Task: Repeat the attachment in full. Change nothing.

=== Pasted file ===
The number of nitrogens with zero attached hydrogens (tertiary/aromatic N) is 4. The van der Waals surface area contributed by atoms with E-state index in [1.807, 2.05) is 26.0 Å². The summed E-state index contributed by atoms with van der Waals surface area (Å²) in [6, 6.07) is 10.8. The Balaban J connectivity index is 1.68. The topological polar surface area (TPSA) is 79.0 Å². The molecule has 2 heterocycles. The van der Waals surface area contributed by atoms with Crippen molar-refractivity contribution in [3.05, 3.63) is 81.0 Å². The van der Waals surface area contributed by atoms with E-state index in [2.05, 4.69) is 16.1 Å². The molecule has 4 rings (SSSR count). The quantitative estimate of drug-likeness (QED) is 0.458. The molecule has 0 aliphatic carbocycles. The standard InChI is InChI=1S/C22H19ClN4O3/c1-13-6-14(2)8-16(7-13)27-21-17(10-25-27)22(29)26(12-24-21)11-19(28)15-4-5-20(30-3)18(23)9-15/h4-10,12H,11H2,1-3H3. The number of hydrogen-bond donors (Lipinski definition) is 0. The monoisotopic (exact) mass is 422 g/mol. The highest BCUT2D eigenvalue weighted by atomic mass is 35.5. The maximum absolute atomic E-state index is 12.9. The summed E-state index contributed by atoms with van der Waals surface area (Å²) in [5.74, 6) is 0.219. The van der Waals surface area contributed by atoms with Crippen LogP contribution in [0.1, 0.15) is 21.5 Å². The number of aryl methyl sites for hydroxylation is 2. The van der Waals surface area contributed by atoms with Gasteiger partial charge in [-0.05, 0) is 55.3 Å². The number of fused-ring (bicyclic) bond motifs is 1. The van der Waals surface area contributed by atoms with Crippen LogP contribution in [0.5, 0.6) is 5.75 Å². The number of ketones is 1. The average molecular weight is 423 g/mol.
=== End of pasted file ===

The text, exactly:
The number of nitrogens with zero attached hydrogens (tertiary/aromatic N) is 4. The van der Waals surface area contributed by atoms with E-state index in [1.807, 2.05) is 26.0 Å². The summed E-state index contributed by atoms with van der Waals surface area (Å²) in [6, 6.07) is 10.8. The Balaban J connectivity index is 1.68. The topological polar surface area (TPSA) is 79.0 Å². The molecule has 2 heterocycles. The van der Waals surface area contributed by atoms with Crippen molar-refractivity contribution in [3.05, 3.63) is 81.0 Å². The van der Waals surface area contributed by atoms with E-state index in [2.05, 4.69) is 16.1 Å². The molecule has 4 rings (SSSR count). The quantitative estimate of drug-likeness (QED) is 0.458. The molecule has 0 aliphatic carbocycles. The standard InChI is InChI=1S/C22H19ClN4O3/c1-13-6-14(2)8-16(7-13)27-21-17(10-25-27)22(29)26(12-24-21)11-19(28)15-4-5-20(30-3)18(23)9-15/h4-10,12H,11H2,1-3H3. The number of hydrogen-bond donors (Lipinski definition) is 0. The monoisotopic (exact) mass is 422 g/mol. The highest BCUT2D eigenvalue weighted by atomic mass is 35.5. The maximum absolute atomic E-state index is 12.9. The summed E-state index contributed by atoms with van der Waals surface area (Å²) in [5.74, 6) is 0.219. The van der Waals surface area contributed by atoms with Crippen LogP contribution in [0.1, 0.15) is 21.5 Å². The number of aryl methyl sites for hydroxylation is 2. The van der Waals surface area contributed by atoms with Gasteiger partial charge in [-0.05, 0) is 55.3 Å². The number of fused-ring (bicyclic) bond motifs is 1. The van der Waals surface area contributed by atoms with Crippen LogP contribution in [0.5, 0.6) is 5.75 Å². The number of ketones is 1. The average molecular weight is 423 g/mol.